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International General Insurance Holdings (NASDAQ:IGIC) has had a rough three months with its share price down 5.0%. But if you pay close attention, you might gather that its strong financials could mean that the stock could potentially see an increase in value in the long-term, given how markets usually reward companies with good financial health. In this article, we decided to focus on International General Insurance Holdings' ROE.
Return on equity or ROE is a key measure used to assess how efficiently a company's management is utilizing the company's capital. Put another way, it reveals the company's success at turning shareholder investments into profits.
How Do You Calculate Return On Equity?
The formula for ROE is:
Return on Equity = Net Profit (from continuing operations) ÷ Shareholders' Equity
So, based on the above formula, the ROE for International General Insurance Holdings is:
12% = US$47m ÷ US$396m (Based on the trailing twelve months to September 2021).
The 'return' refers to a company's earnings over the last year. Another way to think of that is that for every $1 worth of equity, the company was able to earn $0.12 in profit.
What Has ROE Got To Do With Earnings Growth?
We have already established that ROE serves as an efficient profit-generating gauge for a company's future earnings. We now need to evaluate how much profit the company reinvests or "retains" for future growth which then gives us an idea about the growth potential of the company. Assuming everything else remains unchanged, the higher the ROE and profit retention, the higher the growth rate of a company compared to companies that don't necessarily bear these characteristics.
A Side By Side comparison of International General Insurance Holdings' Earnings Growth And 12% ROE
To start with, International General Insurance Holdings' ROE looks acceptable. And on comparing with the industry, we found that the the average industry ROE is similar at 11%. This certainly adds some context to International General Insurance Holdings' moderate 12% net income growth seen over the past five years.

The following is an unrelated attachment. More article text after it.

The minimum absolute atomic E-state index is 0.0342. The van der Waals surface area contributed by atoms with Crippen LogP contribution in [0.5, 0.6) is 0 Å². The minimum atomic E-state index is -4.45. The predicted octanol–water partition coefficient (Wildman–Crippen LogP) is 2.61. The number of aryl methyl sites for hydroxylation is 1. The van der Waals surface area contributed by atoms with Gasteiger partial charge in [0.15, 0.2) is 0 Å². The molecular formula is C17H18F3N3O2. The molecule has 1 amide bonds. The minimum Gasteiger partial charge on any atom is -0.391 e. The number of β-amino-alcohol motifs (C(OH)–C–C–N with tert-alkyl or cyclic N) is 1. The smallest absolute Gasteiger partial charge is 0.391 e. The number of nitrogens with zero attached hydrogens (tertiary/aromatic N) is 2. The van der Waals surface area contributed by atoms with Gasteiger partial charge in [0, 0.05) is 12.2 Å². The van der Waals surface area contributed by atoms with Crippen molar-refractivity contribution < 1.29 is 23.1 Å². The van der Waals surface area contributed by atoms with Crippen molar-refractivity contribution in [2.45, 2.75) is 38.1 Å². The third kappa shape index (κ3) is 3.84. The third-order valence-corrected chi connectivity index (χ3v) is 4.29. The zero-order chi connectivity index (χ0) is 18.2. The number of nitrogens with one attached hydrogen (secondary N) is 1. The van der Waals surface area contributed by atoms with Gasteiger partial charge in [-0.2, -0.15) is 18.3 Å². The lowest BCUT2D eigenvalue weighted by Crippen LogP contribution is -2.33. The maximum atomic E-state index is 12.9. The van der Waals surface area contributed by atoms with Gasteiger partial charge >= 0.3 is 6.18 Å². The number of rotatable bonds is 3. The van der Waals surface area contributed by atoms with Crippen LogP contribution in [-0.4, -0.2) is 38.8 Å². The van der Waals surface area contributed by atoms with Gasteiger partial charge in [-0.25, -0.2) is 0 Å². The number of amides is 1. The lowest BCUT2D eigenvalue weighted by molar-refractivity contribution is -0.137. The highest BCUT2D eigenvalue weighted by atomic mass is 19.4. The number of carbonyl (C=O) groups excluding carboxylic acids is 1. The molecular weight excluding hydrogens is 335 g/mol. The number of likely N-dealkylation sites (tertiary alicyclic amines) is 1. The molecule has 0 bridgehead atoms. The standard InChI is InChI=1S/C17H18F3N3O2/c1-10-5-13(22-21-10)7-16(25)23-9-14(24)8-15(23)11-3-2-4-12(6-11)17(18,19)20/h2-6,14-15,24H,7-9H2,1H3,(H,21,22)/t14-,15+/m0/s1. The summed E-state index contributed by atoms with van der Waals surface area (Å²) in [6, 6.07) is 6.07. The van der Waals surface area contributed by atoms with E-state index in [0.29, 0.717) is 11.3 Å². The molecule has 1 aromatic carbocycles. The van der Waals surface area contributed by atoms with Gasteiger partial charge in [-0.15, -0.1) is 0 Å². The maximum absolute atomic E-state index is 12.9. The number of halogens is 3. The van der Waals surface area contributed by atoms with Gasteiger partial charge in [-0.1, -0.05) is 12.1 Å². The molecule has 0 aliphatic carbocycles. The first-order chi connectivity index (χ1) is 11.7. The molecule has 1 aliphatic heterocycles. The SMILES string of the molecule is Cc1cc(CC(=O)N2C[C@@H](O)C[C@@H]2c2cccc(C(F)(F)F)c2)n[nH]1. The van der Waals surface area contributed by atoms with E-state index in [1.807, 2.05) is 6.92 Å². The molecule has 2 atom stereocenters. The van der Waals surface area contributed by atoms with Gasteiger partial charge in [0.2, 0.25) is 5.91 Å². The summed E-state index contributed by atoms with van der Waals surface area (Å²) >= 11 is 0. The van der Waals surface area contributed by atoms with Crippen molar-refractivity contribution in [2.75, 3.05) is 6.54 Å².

As a next step, we compared International General Insurance Holdings' net income growth with the industry and found that the company has a similar growth figure when compared with the industry average growth rate of 12% in the same period.
Earnings growth is an important metric to consider when valuing a stock. The investor should try to establish if the expected growth or decline in earnings, whichever the case may be, is priced in. This then helps them determine if the stock is placed for a bright or bleak future. One good indicator of expected earnings growth is the P/E ratio which determines the price the market is willing to pay for a stock based on its earnings prospects. So, you may want to check if International General Insurance Holdings is trading on a high P/E or a low P/E, relative to its industry.
Is International General Insurance Holdings Using Its Retained Earnings Effectively?
With a three-year median payout ratio of 25% (implying that the company retains 75% of its profits), it seems that International General Insurance Holdings is reinvesting efficiently in a way that it sees respectable amount growth in its earnings and pays a dividend that's well covered.
Along with seeing a growth in earnings, International General Insurance Holdings only recently started paying dividends. Its quite possible that the company was looking to impress its shareholders.
On the whole, we feel that International General Insurance Holdings' performance has been quite good. Specifically, we like that the company is reinvesting a huge chunk of its profits at a high rate of return. This of course has caused the company to see substantial growth in its earnings. With that said, the latest industry analyst forecasts reveal that the company's earnings growth is expected to slow down. To know more about the company's future earnings growth forecasts take a look at this free report on analyst forecasts for the company to find out more.
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This article by Simply Wall St is general in nature. We provide commentary based on historical data and analyst forecasts only using an unbiased methodology and our articles are not intended to be financial advice. It does not constitute a recommendation to buy or sell any stock, and does not take account of your objectives, or your financial situation. We aim to bring you long-term focused analysis driven by fundamental data. Note that our analysis may not factor in the latest price-sensitive company announcements or qualitative material. Simply Wall St has no position in any stocks mentioned.